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How To Have A Healthy Relationship In 8 Words

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Relationships are hard. Anyone who’s ever been in a romantic relationship with another knows that despite all the wonderful aspects of a partnership, there’s also a lot of heartache involved as well. This is especially true when conflicts arise due to self-indulgent behavior, neglect, or just obliviousness.

Below are 8 words that form the foundation of a really solid, healthy relationship. A lack of adherence to these ideas is why many partnerships fall to pieces, so pay attention.


It has been mentioned before, but I’ll reiterate: until the magical day arrives in which people are able to read each other’s minds, we’ll have to rely on words to communicate with one another. This gets tricky when people don’t take the time to really listen to what the other is trying to put across, instead having knee-jerk reactions based on their own experiences and biases, or even just aversions to particular words.

The key to good communication is to try to leave one’s ego at the door, and listen actively and conscientiously – paying as much attention to the other’s tone and body language as to the words themselves. If you find talking difficult, write letters. If you find both difficult, find a therapist or other neutral intermediary who can help you negotiate these tricky waters. Most relationships fall apart due to lack of communication, so sort yourself out.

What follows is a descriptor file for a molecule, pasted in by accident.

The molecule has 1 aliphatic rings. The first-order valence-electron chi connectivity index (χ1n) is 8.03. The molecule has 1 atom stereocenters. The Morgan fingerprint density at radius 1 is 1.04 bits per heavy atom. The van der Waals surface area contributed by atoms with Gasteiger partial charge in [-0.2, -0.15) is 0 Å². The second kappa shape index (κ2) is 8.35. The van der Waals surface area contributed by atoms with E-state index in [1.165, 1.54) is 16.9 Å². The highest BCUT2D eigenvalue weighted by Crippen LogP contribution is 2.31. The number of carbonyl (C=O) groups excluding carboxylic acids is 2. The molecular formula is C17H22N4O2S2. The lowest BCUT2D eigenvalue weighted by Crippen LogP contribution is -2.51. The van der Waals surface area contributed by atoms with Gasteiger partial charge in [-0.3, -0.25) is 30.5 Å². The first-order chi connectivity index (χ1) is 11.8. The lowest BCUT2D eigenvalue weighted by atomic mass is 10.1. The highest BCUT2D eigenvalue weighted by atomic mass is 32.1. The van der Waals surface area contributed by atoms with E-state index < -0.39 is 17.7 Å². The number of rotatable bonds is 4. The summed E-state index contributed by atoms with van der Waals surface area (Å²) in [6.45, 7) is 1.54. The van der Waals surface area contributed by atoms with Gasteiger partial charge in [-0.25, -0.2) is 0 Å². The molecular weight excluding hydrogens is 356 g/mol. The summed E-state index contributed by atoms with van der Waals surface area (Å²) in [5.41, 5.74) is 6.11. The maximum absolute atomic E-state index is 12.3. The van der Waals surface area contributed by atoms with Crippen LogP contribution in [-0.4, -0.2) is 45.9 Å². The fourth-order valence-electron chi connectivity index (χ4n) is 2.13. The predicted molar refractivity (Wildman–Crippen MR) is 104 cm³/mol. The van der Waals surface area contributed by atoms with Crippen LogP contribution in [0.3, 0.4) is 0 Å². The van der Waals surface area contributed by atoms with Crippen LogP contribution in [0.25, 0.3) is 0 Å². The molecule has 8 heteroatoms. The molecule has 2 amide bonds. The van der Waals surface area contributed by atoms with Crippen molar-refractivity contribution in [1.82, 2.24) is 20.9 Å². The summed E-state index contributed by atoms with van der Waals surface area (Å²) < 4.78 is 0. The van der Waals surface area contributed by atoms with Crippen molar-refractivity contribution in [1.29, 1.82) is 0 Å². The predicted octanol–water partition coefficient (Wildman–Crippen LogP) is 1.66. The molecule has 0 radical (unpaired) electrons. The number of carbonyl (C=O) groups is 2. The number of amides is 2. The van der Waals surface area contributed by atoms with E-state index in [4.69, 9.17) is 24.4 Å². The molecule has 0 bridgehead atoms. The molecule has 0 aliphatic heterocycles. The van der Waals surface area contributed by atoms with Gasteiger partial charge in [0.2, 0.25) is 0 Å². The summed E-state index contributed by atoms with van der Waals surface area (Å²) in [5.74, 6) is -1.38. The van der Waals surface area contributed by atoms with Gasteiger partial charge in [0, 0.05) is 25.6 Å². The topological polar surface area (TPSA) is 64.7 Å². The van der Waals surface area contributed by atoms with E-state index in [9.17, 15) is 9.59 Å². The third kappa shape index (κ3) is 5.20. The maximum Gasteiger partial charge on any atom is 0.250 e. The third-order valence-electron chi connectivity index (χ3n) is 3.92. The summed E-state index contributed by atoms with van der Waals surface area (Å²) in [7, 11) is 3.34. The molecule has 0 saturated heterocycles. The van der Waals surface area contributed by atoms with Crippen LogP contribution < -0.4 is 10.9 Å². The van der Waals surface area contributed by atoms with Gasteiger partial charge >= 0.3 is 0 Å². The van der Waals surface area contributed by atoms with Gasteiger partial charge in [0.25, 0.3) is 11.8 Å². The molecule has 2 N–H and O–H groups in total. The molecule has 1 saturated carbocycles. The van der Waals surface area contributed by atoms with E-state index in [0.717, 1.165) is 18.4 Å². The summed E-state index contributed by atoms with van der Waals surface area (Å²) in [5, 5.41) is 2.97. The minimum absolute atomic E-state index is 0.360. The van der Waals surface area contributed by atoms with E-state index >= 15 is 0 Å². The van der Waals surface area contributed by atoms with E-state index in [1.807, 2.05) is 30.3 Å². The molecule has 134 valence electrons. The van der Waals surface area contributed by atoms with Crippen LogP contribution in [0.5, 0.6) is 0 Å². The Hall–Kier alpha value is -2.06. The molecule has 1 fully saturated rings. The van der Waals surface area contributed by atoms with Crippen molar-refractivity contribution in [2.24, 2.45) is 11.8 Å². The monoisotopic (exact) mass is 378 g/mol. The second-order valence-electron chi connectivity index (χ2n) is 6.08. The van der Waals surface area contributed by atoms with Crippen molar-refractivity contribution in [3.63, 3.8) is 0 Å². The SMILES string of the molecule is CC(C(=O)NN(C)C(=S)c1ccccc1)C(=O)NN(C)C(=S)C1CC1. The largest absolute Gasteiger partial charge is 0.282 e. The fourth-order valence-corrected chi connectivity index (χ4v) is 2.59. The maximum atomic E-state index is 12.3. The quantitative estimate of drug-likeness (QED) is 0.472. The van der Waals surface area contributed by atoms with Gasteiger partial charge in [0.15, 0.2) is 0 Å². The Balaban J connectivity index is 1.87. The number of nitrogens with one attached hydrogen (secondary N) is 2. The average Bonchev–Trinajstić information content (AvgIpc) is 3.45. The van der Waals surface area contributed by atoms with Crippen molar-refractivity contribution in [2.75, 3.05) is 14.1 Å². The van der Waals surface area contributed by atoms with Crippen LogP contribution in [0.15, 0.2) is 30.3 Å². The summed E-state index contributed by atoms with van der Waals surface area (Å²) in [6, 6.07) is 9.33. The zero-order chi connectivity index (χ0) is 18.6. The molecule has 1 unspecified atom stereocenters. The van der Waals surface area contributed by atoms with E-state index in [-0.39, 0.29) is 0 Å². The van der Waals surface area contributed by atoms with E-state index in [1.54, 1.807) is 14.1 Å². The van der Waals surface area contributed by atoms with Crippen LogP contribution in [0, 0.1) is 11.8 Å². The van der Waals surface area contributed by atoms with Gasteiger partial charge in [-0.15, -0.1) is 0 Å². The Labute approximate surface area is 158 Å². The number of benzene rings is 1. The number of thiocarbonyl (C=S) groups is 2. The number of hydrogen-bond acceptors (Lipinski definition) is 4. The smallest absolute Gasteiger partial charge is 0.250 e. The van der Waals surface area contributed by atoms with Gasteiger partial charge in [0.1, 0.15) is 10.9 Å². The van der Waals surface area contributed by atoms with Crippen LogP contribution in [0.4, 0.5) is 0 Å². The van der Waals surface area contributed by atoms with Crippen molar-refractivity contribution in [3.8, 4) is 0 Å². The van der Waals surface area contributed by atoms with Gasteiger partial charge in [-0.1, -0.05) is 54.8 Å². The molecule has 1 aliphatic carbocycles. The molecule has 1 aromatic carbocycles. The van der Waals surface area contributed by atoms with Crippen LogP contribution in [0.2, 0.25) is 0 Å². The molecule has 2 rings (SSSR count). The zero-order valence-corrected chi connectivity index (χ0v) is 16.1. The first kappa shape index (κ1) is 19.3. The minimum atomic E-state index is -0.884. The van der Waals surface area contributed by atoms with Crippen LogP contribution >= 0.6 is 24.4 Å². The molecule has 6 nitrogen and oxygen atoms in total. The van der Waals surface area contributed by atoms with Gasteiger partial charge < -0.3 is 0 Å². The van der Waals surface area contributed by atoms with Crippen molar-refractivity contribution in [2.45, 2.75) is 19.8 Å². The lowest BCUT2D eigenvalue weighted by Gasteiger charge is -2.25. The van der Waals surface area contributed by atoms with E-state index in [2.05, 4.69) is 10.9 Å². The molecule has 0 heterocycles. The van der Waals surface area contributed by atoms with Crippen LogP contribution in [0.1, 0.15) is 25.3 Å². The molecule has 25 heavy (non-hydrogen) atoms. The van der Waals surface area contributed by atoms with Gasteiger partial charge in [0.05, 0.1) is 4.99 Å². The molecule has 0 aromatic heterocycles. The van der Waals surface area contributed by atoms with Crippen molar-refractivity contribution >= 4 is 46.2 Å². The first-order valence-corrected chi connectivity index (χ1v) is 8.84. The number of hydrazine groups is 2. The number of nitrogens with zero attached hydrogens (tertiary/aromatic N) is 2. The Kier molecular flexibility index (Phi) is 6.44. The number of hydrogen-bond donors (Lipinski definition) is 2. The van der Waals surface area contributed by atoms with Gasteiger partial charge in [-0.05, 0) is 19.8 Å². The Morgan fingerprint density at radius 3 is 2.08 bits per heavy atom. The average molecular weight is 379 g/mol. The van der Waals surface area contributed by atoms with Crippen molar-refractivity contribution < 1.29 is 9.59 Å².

Your partner doesn’t exist at your convenience. If they’re with you, it’s because they care about you and there’s something special enough about you for them to stick around. Respect them, their space, and their belongings, and everything should work out just fine.

Oh, and if anyone ever talks trash about them, you had better be the first to stand up and defend them, even (especially) if the person trash-talking them is a member of your own family. If you have chosen this person to be your partner, then it’s important to reassure them that you have their back, no matter what.


Chances are that one of the reasons you were drawn to your partner is that you had a hell of a lot of fun in each other’s company. This doesn’t mean that you have to spend all your time console gaming or playing games down at the pub or whatever, but rather that there are activities and subjects that you get excited about doing together.